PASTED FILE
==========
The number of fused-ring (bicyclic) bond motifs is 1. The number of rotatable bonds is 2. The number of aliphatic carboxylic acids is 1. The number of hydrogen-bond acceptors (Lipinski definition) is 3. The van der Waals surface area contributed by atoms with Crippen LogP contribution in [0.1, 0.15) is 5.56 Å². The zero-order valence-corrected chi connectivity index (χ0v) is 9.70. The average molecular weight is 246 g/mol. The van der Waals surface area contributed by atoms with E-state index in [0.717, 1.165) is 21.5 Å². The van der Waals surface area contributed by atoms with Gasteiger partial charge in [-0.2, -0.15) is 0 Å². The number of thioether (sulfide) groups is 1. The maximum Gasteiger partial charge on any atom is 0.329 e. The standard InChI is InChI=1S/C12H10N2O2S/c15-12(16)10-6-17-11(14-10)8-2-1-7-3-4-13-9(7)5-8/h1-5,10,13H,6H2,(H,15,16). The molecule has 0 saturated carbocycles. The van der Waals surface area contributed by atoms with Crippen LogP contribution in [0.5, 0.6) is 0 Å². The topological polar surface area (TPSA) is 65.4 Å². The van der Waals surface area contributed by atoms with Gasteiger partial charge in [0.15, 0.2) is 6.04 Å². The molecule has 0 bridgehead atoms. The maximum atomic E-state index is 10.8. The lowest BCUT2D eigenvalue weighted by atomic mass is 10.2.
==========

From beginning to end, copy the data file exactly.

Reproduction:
The number of fused-ring (bicyclic) bond motifs is 1. The number of rotatable bonds is 2. The number of aliphatic carboxylic acids is 1. The number of hydrogen-bond acceptors (Lipinski definition) is 3. The van der Waals surface area contributed by atoms with Crippen LogP contribution in [0.1, 0.15) is 5.56 Å². The zero-order valence-corrected chi connectivity index (χ0v) is 9.70. The average molecular weight is 246 g/mol. The van der Waals surface area contributed by atoms with E-state index in [0.717, 1.165) is 21.5 Å². The van der Waals surface area contributed by atoms with Gasteiger partial charge in [-0.2, -0.15) is 0 Å². The number of thioether (sulfide) groups is 1. The maximum Gasteiger partial charge on any atom is 0.329 e. The standard InChI is InChI=1S/C12H10N2O2S/c15-12(16)10-6-17-11(14-10)8-2-1-7-3-4-13-9(7)5-8/h1-5,10,13H,6H2,(H,15,16). The molecule has 0 saturated carbocycles. The van der Waals surface area contributed by atoms with Crippen LogP contribution in [0.5, 0.6) is 0 Å². The topological polar surface area (TPSA) is 65.4 Å². The van der Waals surface area contributed by atoms with Gasteiger partial charge in [0.15, 0.2) is 6.04 Å². The molecule has 0 bridgehead atoms. The maximum atomic E-state index is 10.8. The lowest BCUT2D eigenvalue weighted by atomic mass is 10.2.